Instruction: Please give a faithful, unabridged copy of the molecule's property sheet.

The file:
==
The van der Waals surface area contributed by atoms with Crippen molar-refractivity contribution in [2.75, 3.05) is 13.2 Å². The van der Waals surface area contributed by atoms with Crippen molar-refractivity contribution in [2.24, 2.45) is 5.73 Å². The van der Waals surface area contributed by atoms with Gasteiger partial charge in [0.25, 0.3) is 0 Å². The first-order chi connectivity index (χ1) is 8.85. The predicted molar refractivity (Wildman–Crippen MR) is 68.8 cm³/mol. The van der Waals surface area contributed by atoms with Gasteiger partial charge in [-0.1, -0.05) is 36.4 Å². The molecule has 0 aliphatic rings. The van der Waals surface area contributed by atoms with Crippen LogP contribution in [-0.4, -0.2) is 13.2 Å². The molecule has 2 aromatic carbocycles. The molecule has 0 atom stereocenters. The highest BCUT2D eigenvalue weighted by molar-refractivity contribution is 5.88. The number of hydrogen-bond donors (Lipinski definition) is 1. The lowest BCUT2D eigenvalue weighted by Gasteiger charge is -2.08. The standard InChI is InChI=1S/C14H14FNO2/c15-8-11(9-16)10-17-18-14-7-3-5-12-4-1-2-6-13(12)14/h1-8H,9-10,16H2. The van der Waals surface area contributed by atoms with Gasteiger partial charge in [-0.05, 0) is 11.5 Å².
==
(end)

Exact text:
The van der Waals surface area contributed by atoms with Crippen molar-refractivity contribution in [2.75, 3.05) is 13.2 Å². The van der Waals surface area contributed by atoms with Crippen molar-refractivity contribution in [2.24, 2.45) is 5.73 Å². The van der Waals surface area contributed by atoms with Gasteiger partial charge in [0.25, 0.3) is 0 Å². The first-order chi connectivity index (χ1) is 8.85. The predicted molar refractivity (Wildman–Crippen MR) is 68.8 cm³/mol. The van der Waals surface area contributed by atoms with Gasteiger partial charge in [-0.1, -0.05) is 36.4 Å². The molecule has 0 aliphatic rings. The van der Waals surface area contributed by atoms with Crippen LogP contribution in [-0.4, -0.2) is 13.2 Å². The molecule has 2 aromatic carbocycles. The molecule has 0 atom stereocenters. The highest BCUT2D eigenvalue weighted by molar-refractivity contribution is 5.88. The number of hydrogen-bond donors (Lipinski definition) is 1. The lowest BCUT2D eigenvalue weighted by Gasteiger charge is -2.08. The standard InChI is InChI=1S/C14H14FNO2/c15-8-11(9-16)10-17-18-14-7-3-5-12-4-1-2-6-13(12)14/h1-8H,9-10,16H2. The van der Waals surface area contributed by atoms with Gasteiger partial charge in [-0.05, 0) is 11.5 Å².